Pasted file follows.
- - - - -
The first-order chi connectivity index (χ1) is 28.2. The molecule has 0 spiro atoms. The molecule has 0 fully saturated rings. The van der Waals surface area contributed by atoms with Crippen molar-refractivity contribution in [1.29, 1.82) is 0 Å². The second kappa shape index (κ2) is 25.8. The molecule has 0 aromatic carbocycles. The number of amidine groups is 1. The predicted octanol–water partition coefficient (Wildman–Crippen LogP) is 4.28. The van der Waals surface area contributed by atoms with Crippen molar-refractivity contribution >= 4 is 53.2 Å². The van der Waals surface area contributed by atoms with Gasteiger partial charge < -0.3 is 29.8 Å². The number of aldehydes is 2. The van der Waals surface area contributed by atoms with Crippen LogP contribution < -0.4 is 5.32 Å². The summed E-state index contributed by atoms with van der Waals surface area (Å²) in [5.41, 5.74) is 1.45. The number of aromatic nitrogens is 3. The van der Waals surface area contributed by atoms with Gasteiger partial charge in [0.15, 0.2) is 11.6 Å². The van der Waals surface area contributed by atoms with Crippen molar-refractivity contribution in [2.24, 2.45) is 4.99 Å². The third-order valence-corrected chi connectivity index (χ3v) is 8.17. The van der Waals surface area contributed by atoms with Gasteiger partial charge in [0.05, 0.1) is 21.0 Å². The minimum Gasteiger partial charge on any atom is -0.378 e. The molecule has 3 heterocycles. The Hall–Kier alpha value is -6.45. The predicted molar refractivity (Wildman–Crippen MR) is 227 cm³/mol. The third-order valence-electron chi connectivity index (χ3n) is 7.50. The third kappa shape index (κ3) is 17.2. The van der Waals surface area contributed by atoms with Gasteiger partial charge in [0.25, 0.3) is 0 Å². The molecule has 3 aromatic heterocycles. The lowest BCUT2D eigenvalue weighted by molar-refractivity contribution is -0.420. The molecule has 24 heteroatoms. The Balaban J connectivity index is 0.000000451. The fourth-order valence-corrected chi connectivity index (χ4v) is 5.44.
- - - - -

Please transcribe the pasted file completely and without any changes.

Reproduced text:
The first-order chi connectivity index (χ1) is 28.2. The molecule has 0 spiro atoms. The molecule has 0 fully saturated rings. The van der Waals surface area contributed by atoms with Crippen molar-refractivity contribution in [1.29, 1.82) is 0 Å². The second kappa shape index (κ2) is 25.8. The molecule has 0 aromatic carbocycles. The number of amidine groups is 1. The predicted octanol–water partition coefficient (Wildman–Crippen LogP) is 4.28. The van der Waals surface area contributed by atoms with Crippen molar-refractivity contribution >= 4 is 53.2 Å². The van der Waals surface area contributed by atoms with Gasteiger partial charge < -0.3 is 29.8 Å². The number of aldehydes is 2. The van der Waals surface area contributed by atoms with Crippen LogP contribution < -0.4 is 5.32 Å². The summed E-state index contributed by atoms with van der Waals surface area (Å²) in [5.41, 5.74) is 1.45. The number of aromatic nitrogens is 3. The van der Waals surface area contributed by atoms with Gasteiger partial charge in [0.15, 0.2) is 11.6 Å². The van der Waals surface area contributed by atoms with Crippen molar-refractivity contribution in [2.24, 2.45) is 4.99 Å². The third-order valence-corrected chi connectivity index (χ3v) is 8.17. The van der Waals surface area contributed by atoms with Gasteiger partial charge in [0.05, 0.1) is 21.0 Å². The minimum Gasteiger partial charge on any atom is -0.378 e. The molecule has 3 heterocycles. The Hall–Kier alpha value is -6.45. The predicted molar refractivity (Wildman–Crippen MR) is 227 cm³/mol. The third-order valence-electron chi connectivity index (χ3n) is 7.50. The third kappa shape index (κ3) is 17.2. The van der Waals surface area contributed by atoms with Gasteiger partial charge in [0.25, 0.3) is 0 Å². The molecule has 3 aromatic heterocycles. The lowest BCUT2D eigenvalue weighted by molar-refractivity contribution is -0.420. The molecule has 24 heteroatoms. The Balaban J connectivity index is 0.000000451. The fourth-order valence-corrected chi connectivity index (χ4v) is 5.44.